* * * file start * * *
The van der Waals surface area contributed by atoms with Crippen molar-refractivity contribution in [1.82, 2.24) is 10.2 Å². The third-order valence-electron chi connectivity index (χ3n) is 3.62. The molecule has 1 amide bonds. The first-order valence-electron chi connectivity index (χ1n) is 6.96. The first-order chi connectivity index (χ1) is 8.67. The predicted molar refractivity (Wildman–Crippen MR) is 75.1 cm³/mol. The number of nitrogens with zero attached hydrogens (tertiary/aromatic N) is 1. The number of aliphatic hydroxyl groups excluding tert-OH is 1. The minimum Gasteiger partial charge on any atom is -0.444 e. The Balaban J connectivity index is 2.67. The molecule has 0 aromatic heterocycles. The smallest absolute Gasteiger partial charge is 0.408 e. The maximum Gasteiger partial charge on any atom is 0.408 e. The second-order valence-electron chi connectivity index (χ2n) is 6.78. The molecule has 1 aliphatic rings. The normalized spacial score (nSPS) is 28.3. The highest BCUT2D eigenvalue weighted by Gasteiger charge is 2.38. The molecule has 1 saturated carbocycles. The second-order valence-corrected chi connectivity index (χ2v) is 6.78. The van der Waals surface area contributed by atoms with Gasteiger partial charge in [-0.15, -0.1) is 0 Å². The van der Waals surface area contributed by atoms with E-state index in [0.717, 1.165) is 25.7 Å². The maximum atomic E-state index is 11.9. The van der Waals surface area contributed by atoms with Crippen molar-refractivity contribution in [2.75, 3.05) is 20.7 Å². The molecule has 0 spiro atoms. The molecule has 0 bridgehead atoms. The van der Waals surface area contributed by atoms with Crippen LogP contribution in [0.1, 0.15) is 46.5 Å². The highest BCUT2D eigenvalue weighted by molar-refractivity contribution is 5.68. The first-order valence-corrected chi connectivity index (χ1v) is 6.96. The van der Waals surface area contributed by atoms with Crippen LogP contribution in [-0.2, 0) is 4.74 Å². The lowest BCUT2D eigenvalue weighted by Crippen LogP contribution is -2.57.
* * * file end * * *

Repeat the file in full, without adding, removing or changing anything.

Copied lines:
The van der Waals surface area contributed by atoms with Crippen molar-refractivity contribution in [1.82, 2.24) is 10.2 Å². The third-order valence-electron chi connectivity index (χ3n) is 3.62. The molecule has 1 amide bonds. The first-order valence-electron chi connectivity index (χ1n) is 6.96. The first-order chi connectivity index (χ1) is 8.67. The predicted molar refractivity (Wildman–Crippen MR) is 75.1 cm³/mol. The number of nitrogens with zero attached hydrogens (tertiary/aromatic N) is 1. The number of aliphatic hydroxyl groups excluding tert-OH is 1. The minimum Gasteiger partial charge on any atom is -0.444 e. The Balaban J connectivity index is 2.67. The molecule has 0 aromatic heterocycles. The smallest absolute Gasteiger partial charge is 0.408 e. The maximum Gasteiger partial charge on any atom is 0.408 e. The second-order valence-electron chi connectivity index (χ2n) is 6.78. The molecule has 1 aliphatic rings. The normalized spacial score (nSPS) is 28.3. The highest BCUT2D eigenvalue weighted by Gasteiger charge is 2.38. The molecule has 1 saturated carbocycles. The second-order valence-corrected chi connectivity index (χ2v) is 6.78. The van der Waals surface area contributed by atoms with Gasteiger partial charge in [-0.15, -0.1) is 0 Å². The van der Waals surface area contributed by atoms with E-state index in [0.717, 1.165) is 25.7 Å². The maximum atomic E-state index is 11.9. The van der Waals surface area contributed by atoms with Crippen molar-refractivity contribution in [2.75, 3.05) is 20.7 Å². The molecule has 0 spiro atoms. The molecule has 0 bridgehead atoms. The van der Waals surface area contributed by atoms with Crippen LogP contribution in [0.1, 0.15) is 46.5 Å². The highest BCUT2D eigenvalue weighted by molar-refractivity contribution is 5.68. The first-order valence-corrected chi connectivity index (χ1v) is 6.96. The van der Waals surface area contributed by atoms with Crippen LogP contribution in [-0.2, 0) is 4.74 Å². The lowest BCUT2D eigenvalue weighted by Crippen LogP contribution is -2.57.